Understanding Rhetoric: A Guide to Critical Reading and Argumentation

Understanding Rhetoric: A Guide to Critical Reading and Argumentation

by Eamon M. Cunningham


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Understanding Rhetoric: A Guide to Critical Reading and Argumentation is a composition textbook that outlines three essential skills – rhetoric, argument, and source-based writing – geared towards newcomers and advanced students alike. Though comprehensive in its coverage, the book’s focus is a simple one: how to move beyond a "gut reaction" while reading to an articulation of what is effective and what is not, while explicitly answering the most important question of "Why?" This text gets at this central concern in two fundamental ways.

First, the text teaches composition as a cumulative process, coaching you how to question, challenge, and expand on not just the readings you hold in your hands, but also how to interrogate the internal processes of writing and thinking. The book's blend of composition methods detail the cross-point of product and process to turn reading and writing from a matter of coming up with answers to questions to learning what type of questions need to be asked in the first place. The "right" questions, the text argues, are fundamentally rhetorical in nature.

Second, the content of the practice-based chapters is framed into a larger mesh of intellectual history to show how the writing and thinking you are doing today is continuous with a long history of writing instruction that goes back to the ancient world. This book provides equal representation from classical and contemporary theory with the recognition that theory cannot be fully grasped without practice, and practice cannot be fully understood without its theoretical antecedent. After all, you can’t write "outside the box" until you know where the box is and what it looks like.

Product Details

ISBN-13: 9781627347051
Publisher: Universal-Publishers.com
Publication date: 11/01/2018
Pages: 470
Product dimensions: 6.00(w) x 9.00(h) x 0.95(d)

About the Author

Eamon Cunningham is the English Department Chair at Milford High School (Milford, MA) and a lecturer in the English department at Framingham State University (Framingham, MA). He is a featured author in the Best of the Journals in Rhetoric and Composition series (Parlor Press) and has also published with The Journal of Teaching Writing, English Journal, and The Primer. He lives in Massachusetts with his wife, Amanda, and two sons, Liam and Kyle.

Table of Contents

Unit 1: Rhetoric

1 A Brief History of Rhetoric 3

Rhetoric in the Classical Period 4

Rhetoric from the Medieval Period to the Renaissance 11

Rhetoric in the Modern Period 13

2 R hetorical Analysis – A Guided Methodology 19

The Rhetorical Situation: Exigence and the Rhetorical Triangle 22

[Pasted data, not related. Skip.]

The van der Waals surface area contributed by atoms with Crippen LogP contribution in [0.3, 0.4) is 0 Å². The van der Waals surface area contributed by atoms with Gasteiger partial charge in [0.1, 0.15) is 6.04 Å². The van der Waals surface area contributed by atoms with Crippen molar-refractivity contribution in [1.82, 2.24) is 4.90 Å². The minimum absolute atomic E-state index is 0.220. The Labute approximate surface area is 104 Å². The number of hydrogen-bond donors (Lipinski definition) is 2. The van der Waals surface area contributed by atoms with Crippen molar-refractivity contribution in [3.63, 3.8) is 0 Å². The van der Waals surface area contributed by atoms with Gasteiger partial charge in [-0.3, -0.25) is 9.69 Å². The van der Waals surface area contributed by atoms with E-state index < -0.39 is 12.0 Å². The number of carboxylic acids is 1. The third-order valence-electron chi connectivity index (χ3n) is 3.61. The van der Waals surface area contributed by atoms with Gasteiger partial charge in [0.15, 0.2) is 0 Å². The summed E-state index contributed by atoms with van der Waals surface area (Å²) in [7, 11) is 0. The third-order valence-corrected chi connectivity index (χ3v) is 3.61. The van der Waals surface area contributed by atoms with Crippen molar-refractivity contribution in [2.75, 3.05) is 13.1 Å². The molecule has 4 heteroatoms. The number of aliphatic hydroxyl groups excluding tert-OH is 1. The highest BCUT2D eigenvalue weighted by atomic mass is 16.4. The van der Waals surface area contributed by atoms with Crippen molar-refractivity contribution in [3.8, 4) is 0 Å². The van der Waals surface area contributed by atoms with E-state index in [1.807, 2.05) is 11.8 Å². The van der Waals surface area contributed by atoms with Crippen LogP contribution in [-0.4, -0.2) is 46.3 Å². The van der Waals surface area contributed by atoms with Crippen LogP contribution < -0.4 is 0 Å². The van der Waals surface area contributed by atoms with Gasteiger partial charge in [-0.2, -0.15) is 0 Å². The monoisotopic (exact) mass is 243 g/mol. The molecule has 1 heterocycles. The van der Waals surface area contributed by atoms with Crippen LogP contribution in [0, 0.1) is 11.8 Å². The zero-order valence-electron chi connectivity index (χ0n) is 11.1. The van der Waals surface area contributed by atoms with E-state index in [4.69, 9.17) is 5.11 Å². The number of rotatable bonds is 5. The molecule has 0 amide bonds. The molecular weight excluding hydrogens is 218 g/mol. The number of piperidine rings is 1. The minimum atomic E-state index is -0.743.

Means of Persuasion: Ethos, Logos, and Pathos 37

Developing the Lines of Inquiry for a Text:

Structure, Syntax, and Diction 51

3 E stablishing a Written Dialogue with a Text 55

Knee-Jerk Annotations 56

Four-Fold Marginalia 59

Text Travelogue 61

The P.A.P.A. (Parallel Analytical Paraphrase Annotation) 63

4 Writing an Analytical Essay 67

Invention for an Analytical Essay 68

Arrangement for an Analytical Essay 79

5 Visual Rhetoric – Image as Text (and Text as Image) 89

6 Rhetoric in Film 103

The Rhetorical Triangle of Film 104

The Elements of Film Composition 106

Director as Reviser – How the Director Can Arrange Rhetorically 114

Translating Text to Film 117

7 Rhetorical Analysis – Additional Models 133

Non-Fiction Narrative Analysis: Narrative of the Life of Frederick

Douglass by Frederick Douglass 134

Essay Analysis: “Los Angeles Notebook” by Joan Didion and

“Brush Fire” by Linda Thomas 140

Poetry Analysis: “Paradoxes and Oxymorons” by John Ashbery 146

Novel/Film Analysis: Meditations in Green by Stephen Wright

and Apocalypse Now Directed by Francis Ford Coppola 151

Unit 2: Argument

8 A Brief History of Argumentation 157

Argumentation in the Classical Period 158

Argumentation from the Medieval Period to the Scientific Revolution 166

Argumentation in the Modern Period 169

9 C lassical Models of Argumentation 173

“Invention” in Argument – Stasis 174

“Arrangement and “Style” in Argument 179

The Lead-In – The Exordium 180

The Background and Context – The Narratio 187

The Claim – The Partitio 191

Appeals and Evidence – The Confirmatio 193

Refutation – The Refutatio 198

Conclusion – The Peroratio 205

10 Contemporary Models of Argumentation 213

11 Errors in Reasoning – Logical Fallacies 243

12 Argumentation – Additional Models 269

13 A Brief History of Source-Based Writing 291

14 Generating Ideas for Research 299

15 Finding and Analyzing Sources 315

16 Integrating Sources and Avoiding Plagiarism 329

17 Writing the Source-Based Argument 359

18 Source-Based Arguments – Additional Models 373

19 MLA Citation Guide 391

20 Terminology Glossary 401

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